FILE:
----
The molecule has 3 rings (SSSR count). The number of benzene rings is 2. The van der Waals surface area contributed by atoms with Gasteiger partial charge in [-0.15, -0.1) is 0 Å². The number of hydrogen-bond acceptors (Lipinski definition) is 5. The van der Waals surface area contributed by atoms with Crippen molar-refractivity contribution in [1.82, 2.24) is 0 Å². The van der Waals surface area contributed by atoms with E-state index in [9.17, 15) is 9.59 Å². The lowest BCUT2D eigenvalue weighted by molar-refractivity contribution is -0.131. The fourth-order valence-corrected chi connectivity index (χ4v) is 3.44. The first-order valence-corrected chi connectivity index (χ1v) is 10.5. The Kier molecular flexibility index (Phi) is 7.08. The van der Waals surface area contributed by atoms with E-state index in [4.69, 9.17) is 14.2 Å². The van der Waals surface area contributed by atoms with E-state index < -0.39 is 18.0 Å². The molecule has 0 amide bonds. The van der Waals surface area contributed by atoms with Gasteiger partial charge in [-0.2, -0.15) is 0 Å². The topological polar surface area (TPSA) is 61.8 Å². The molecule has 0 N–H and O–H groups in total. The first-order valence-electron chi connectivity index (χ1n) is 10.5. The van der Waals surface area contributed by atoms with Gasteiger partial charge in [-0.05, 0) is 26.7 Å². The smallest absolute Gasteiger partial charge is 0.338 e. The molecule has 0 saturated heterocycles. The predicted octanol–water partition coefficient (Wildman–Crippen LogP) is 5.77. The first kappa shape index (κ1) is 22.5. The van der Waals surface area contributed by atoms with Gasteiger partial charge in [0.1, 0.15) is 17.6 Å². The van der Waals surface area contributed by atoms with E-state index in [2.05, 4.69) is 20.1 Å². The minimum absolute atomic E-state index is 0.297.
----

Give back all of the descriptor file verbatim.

The molecule has 3 rings (SSSR count). The number of benzene rings is 2. The van der Waals surface area contributed by atoms with Gasteiger partial charge in [-0.15, -0.1) is 0 Å². The number of hydrogen-bond acceptors (Lipinski definition) is 5. The van der Waals surface area contributed by atoms with Crippen molar-refractivity contribution in [1.82, 2.24) is 0 Å². The van der Waals surface area contributed by atoms with E-state index in [9.17, 15) is 9.59 Å². The lowest BCUT2D eigenvalue weighted by molar-refractivity contribution is -0.131. The fourth-order valence-corrected chi connectivity index (χ4v) is 3.44. The first-order valence-corrected chi connectivity index (χ1v) is 10.5. The Kier molecular flexibility index (Phi) is 7.08. The van der Waals surface area contributed by atoms with E-state index in [4.69, 9.17) is 14.2 Å². The van der Waals surface area contributed by atoms with E-state index < -0.39 is 18.0 Å². The molecule has 0 amide bonds. The van der Waals surface area contributed by atoms with Gasteiger partial charge in [-0.2, -0.15) is 0 Å². The topological polar surface area (TPSA) is 61.8 Å². The molecule has 0 N–H and O–H groups in total. The first-order valence-electron chi connectivity index (χ1n) is 10.5. The van der Waals surface area contributed by atoms with Gasteiger partial charge in [-0.05, 0) is 26.7 Å². The smallest absolute Gasteiger partial charge is 0.338 e. The molecule has 0 saturated heterocycles. The predicted octanol–water partition coefficient (Wildman–Crippen LogP) is 5.77. The first kappa shape index (κ1) is 22.5. The van der Waals surface area contributed by atoms with Gasteiger partial charge in [0.1, 0.15) is 17.6 Å². The van der Waals surface area contributed by atoms with E-state index in [2.05, 4.69) is 20.1 Å². The minimum absolute atomic E-state index is 0.297.